Some may assume that their winery operation may be too small to get inspected by the FDA, in relation to the 2011 Food Safety and Modernization Act (FSMA) regulation. Is this really the case?
The FDA now publicizes many of the food and beverage establishments that have been inspected to date, as well as the outcome of the inspection, through the Classifications Database. Outcome classifications are broken down by the following three results:
- NAI: No Action Indicated, indicating that “no objectionable conditions or practices were found during the inspection,”
- VAI: Voluntary Action Indicated, indicating “objectionable conditions or practices were found but the agency is not prepared to take or recommend any administrative or regulatory action,” and
- OAI: Official Action Indicated, indicating “regulatory and/or administrative actions will be recommended.”
This language, as well as further information about the Classifications Database, can be found on their FAQ page.
Are Wineries in My State Getting Inspected?
While the FDA Classifications Database does not include all FDA inspections, I took the time to sift through their available data and look at 10 individual states.
By using the search terms: “wine,” “winery,” and “vineyard,” I was able to review how many wineries have been inspected in various states and recorded within the database. I also made sure to eliminate any wine importers or distributors that may have appeared on the list. These numbers are valid through April 2019. Please note that breweries, [hard] cideries, and distilleries are also subject to the FSMA regulation and FDA inspections, but are not included in the table below.
Is your state not on the list?
This does not mean your state’s wineries are not getting inspected. It simply means I did not sift through the database for that particular state. FSMA is a federal regulation that applies to all U.S. wineries.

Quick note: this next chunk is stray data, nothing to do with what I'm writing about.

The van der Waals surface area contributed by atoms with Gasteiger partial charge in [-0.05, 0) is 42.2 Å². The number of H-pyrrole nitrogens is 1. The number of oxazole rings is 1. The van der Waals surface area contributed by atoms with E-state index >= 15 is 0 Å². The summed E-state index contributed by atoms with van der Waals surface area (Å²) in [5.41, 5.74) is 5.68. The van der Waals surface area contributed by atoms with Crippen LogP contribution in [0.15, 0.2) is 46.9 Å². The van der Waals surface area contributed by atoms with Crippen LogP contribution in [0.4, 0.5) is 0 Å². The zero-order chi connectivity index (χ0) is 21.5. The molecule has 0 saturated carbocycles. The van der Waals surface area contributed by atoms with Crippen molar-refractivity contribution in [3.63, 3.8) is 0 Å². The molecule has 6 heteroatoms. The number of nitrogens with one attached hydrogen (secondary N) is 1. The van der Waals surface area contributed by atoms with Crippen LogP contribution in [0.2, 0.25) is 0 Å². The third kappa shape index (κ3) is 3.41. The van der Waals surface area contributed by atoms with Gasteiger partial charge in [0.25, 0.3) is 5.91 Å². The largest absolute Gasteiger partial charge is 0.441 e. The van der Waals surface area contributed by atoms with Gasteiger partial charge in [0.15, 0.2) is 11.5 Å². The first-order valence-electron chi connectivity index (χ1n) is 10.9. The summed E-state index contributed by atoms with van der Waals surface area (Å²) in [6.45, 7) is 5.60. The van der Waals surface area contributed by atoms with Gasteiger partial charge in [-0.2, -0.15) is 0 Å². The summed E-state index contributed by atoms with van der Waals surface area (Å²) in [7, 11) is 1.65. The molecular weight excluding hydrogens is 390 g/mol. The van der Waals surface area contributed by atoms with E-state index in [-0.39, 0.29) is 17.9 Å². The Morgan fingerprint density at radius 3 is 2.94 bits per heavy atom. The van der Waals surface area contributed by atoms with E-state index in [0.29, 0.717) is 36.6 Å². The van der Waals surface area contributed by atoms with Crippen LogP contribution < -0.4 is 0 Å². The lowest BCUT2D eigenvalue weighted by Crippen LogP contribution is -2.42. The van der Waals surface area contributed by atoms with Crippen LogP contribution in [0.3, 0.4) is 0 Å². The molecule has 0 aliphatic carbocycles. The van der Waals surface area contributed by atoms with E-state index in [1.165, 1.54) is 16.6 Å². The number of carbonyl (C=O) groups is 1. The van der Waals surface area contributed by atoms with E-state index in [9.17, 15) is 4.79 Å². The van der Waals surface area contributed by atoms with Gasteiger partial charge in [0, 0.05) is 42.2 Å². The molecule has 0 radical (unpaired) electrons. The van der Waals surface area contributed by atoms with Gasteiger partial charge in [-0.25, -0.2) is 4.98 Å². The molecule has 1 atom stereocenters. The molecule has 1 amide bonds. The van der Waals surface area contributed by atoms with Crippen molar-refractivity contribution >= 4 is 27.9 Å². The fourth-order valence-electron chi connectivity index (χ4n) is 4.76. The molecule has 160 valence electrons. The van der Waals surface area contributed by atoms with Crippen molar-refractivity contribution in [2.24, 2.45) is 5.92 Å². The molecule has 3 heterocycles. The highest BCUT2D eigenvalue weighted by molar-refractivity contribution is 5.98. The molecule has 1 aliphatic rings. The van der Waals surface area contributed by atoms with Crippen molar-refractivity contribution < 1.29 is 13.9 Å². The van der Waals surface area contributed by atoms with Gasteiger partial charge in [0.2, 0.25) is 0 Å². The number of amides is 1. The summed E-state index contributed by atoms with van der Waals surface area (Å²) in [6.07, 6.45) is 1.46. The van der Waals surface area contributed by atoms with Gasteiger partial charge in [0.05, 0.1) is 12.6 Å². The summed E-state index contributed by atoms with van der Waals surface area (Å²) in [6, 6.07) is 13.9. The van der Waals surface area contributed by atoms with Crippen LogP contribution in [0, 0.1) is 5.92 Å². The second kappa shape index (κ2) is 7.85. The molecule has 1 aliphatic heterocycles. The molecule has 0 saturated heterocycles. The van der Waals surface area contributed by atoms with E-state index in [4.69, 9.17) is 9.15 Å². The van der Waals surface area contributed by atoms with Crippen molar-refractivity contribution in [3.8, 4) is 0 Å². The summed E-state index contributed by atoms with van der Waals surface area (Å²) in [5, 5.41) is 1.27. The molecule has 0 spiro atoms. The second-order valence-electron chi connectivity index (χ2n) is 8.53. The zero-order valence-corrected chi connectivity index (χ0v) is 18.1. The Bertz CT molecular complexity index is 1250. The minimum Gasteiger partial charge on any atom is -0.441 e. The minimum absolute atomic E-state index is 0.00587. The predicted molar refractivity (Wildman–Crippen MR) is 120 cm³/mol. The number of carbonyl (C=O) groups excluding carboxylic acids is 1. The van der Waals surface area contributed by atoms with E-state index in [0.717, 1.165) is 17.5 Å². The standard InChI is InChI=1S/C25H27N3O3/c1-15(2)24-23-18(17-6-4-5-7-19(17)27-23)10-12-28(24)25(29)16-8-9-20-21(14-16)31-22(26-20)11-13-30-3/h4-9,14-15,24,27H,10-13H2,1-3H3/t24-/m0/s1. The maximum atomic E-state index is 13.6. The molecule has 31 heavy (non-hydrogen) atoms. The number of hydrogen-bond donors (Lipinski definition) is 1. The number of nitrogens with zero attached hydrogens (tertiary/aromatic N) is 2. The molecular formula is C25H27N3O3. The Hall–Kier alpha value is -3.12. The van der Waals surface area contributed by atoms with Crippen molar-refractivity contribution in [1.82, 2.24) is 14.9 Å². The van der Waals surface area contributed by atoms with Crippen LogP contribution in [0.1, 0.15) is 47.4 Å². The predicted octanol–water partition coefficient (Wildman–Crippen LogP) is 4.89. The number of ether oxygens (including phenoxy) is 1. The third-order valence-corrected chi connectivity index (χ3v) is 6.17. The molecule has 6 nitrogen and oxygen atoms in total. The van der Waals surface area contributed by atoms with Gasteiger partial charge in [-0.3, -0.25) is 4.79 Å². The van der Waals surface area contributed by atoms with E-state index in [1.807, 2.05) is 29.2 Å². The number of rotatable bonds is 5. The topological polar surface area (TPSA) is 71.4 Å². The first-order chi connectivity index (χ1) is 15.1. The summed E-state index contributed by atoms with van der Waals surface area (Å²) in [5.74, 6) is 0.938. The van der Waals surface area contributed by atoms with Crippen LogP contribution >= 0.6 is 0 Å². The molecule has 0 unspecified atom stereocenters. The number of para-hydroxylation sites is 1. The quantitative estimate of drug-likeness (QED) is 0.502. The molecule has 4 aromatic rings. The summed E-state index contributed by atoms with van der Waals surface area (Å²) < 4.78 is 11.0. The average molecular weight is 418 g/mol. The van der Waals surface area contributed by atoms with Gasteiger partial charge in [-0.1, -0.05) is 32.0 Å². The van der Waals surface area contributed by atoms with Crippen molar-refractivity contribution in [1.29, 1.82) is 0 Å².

Is Preparing for FSMA Worth it?
In case you think a low number of inspections for your state is an indication that you do not need to complete your FDA documentation, I’d caution you in this rationale.
It’s unclear why some data may be missing from the FDA Classification Database. With that in mind, it’s possible more winery inspections could be taking place in your state of business. However, that data may be missing from the database system.
Furthermore, many state regulating agencies are now getting trained on, or in the beginning stages of, conducting FSMA inspections on the FDA’s behalf. Since wineries and most alcohol-producing facilities are considered “low risk” manufacturing facilities, it’s possible that a state inspector will provide an inspection instead of an FDA inspector.
Finally, it’s important to remember that many wineries are already practicing current good manufacturing practices (cGMPs) and have some small employee training programs. Having these two entities is the bulk of the work affiliated with FSMA. Getting it down on paper to share with an inspector is the next step.
There’s a fair argument that taking the time to create your documentation can actually improve inter-personnel communication, operations understanding, and production efficiency. The documentation helps streamline your processes and procedures, making them easily accessible and understandable by all employees. Think about it. It saves YOU a lot of time to provide a standard operating procedure (SOP) to your employees, have them work through it, and then come to you with questions, as opposed to you always needing to be present for that operational task.
You Can Start Preparing for an FDA Inspection Today
There’s still time for you to get in the FSMA spirit with the DG Winemaking 5-day email course “Getting Your Winery Ready for an FDA Inspection.” It’s a free course in which we’ll review some of the key documentation required by wineries to obtain FDA compliance and help them get through their inspections with ease.
With registration for June 17 – 21, 2019 email course, you’ll also receive a free, downloadable checklist: Is Your Winery FSMA Ready? This checklist goes step-by-step through necessary actions in creating your documentation that an FDA inspector will look for during an inspection.
Want your free copy of the Is Your Winery FSMA Ready? checklist and free enrollment in our 5-day email course?